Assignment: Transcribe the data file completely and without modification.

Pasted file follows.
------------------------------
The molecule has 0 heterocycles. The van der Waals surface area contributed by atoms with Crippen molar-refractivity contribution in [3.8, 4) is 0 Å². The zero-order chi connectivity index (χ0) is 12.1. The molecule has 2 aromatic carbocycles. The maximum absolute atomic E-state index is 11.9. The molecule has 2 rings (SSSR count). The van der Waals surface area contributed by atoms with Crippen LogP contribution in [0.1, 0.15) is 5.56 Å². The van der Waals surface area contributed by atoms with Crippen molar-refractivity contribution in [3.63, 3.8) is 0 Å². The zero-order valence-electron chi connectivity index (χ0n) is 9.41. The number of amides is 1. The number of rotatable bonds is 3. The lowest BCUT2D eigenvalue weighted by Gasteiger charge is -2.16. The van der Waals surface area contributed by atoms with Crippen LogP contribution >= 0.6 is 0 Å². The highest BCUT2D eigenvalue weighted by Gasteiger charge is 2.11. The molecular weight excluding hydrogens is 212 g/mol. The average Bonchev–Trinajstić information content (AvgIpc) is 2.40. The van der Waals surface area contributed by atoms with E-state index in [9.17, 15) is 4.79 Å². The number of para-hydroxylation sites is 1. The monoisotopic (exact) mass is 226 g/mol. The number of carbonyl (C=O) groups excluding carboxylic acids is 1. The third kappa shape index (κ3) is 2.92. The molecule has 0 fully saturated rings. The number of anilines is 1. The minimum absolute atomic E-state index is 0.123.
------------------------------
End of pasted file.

The molecule has 0 heterocycles. The van der Waals surface area contributed by atoms with Crippen molar-refractivity contribution in [3.8, 4) is 0 Å². The zero-order chi connectivity index (χ0) is 12.1. The molecule has 2 aromatic carbocycles. The maximum absolute atomic E-state index is 11.9. The molecule has 2 rings (SSSR count). The van der Waals surface area contributed by atoms with Crippen LogP contribution in [0.1, 0.15) is 5.56 Å². The van der Waals surface area contributed by atoms with Crippen molar-refractivity contribution in [3.63, 3.8) is 0 Å². The zero-order valence-electron chi connectivity index (χ0n) is 9.41. The number of amides is 1. The number of rotatable bonds is 3. The lowest BCUT2D eigenvalue weighted by Gasteiger charge is -2.16. The van der Waals surface area contributed by atoms with Crippen LogP contribution >= 0.6 is 0 Å². The highest BCUT2D eigenvalue weighted by Gasteiger charge is 2.11. The molecular weight excluding hydrogens is 212 g/mol. The average Bonchev–Trinajstić information content (AvgIpc) is 2.40. The van der Waals surface area contributed by atoms with E-state index in [9.17, 15) is 4.79 Å². The number of para-hydroxylation sites is 1. The monoisotopic (exact) mass is 226 g/mol. The number of carbonyl (C=O) groups excluding carboxylic acids is 1. The third kappa shape index (κ3) is 2.92. The molecule has 0 fully saturated rings. The number of anilines is 1. The minimum absolute atomic E-state index is 0.123.